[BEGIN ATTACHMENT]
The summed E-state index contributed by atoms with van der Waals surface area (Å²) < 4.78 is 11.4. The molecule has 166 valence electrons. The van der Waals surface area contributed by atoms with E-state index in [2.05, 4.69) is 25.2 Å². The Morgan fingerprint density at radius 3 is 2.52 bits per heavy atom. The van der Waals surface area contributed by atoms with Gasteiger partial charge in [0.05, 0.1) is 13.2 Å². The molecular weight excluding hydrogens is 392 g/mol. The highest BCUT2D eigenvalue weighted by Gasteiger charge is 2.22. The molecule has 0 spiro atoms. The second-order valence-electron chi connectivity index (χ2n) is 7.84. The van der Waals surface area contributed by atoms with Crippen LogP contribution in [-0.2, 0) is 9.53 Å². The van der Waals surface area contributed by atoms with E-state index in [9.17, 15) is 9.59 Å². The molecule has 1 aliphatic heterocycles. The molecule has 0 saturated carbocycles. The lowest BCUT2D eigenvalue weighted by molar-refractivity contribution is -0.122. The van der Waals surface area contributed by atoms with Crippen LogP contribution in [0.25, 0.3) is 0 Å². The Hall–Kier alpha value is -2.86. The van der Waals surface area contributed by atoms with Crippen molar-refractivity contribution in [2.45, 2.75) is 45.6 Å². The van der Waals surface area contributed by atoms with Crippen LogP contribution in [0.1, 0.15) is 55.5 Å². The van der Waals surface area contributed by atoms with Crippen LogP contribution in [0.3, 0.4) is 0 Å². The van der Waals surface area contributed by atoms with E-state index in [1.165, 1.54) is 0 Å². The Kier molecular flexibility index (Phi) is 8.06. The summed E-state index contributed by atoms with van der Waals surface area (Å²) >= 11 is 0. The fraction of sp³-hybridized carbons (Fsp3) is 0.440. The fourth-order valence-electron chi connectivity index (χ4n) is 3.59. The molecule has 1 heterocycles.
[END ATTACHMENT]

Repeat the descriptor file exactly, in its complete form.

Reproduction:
The summed E-state index contributed by atoms with van der Waals surface area (Å²) < 4.78 is 11.4. The molecule has 166 valence electrons. The van der Waals surface area contributed by atoms with E-state index in [2.05, 4.69) is 25.2 Å². The Morgan fingerprint density at radius 3 is 2.52 bits per heavy atom. The van der Waals surface area contributed by atoms with Gasteiger partial charge in [0.05, 0.1) is 13.2 Å². The molecular weight excluding hydrogens is 392 g/mol. The highest BCUT2D eigenvalue weighted by Gasteiger charge is 2.22. The molecule has 0 spiro atoms. The second-order valence-electron chi connectivity index (χ2n) is 7.84. The van der Waals surface area contributed by atoms with Crippen LogP contribution in [-0.2, 0) is 9.53 Å². The van der Waals surface area contributed by atoms with E-state index in [9.17, 15) is 9.59 Å². The molecule has 1 aliphatic heterocycles. The molecule has 0 saturated carbocycles. The lowest BCUT2D eigenvalue weighted by molar-refractivity contribution is -0.122. The van der Waals surface area contributed by atoms with Crippen LogP contribution in [0.25, 0.3) is 0 Å². The Hall–Kier alpha value is -2.86. The van der Waals surface area contributed by atoms with Crippen molar-refractivity contribution in [2.45, 2.75) is 45.6 Å². The van der Waals surface area contributed by atoms with Crippen LogP contribution in [0.1, 0.15) is 55.5 Å². The van der Waals surface area contributed by atoms with Crippen LogP contribution in [0.3, 0.4) is 0 Å². The van der Waals surface area contributed by atoms with E-state index in [1.165, 1.54) is 0 Å². The Kier molecular flexibility index (Phi) is 8.06. The summed E-state index contributed by atoms with van der Waals surface area (Å²) >= 11 is 0. The fraction of sp³-hybridized carbons (Fsp3) is 0.440. The fourth-order valence-electron chi connectivity index (χ4n) is 3.59. The molecule has 1 heterocycles.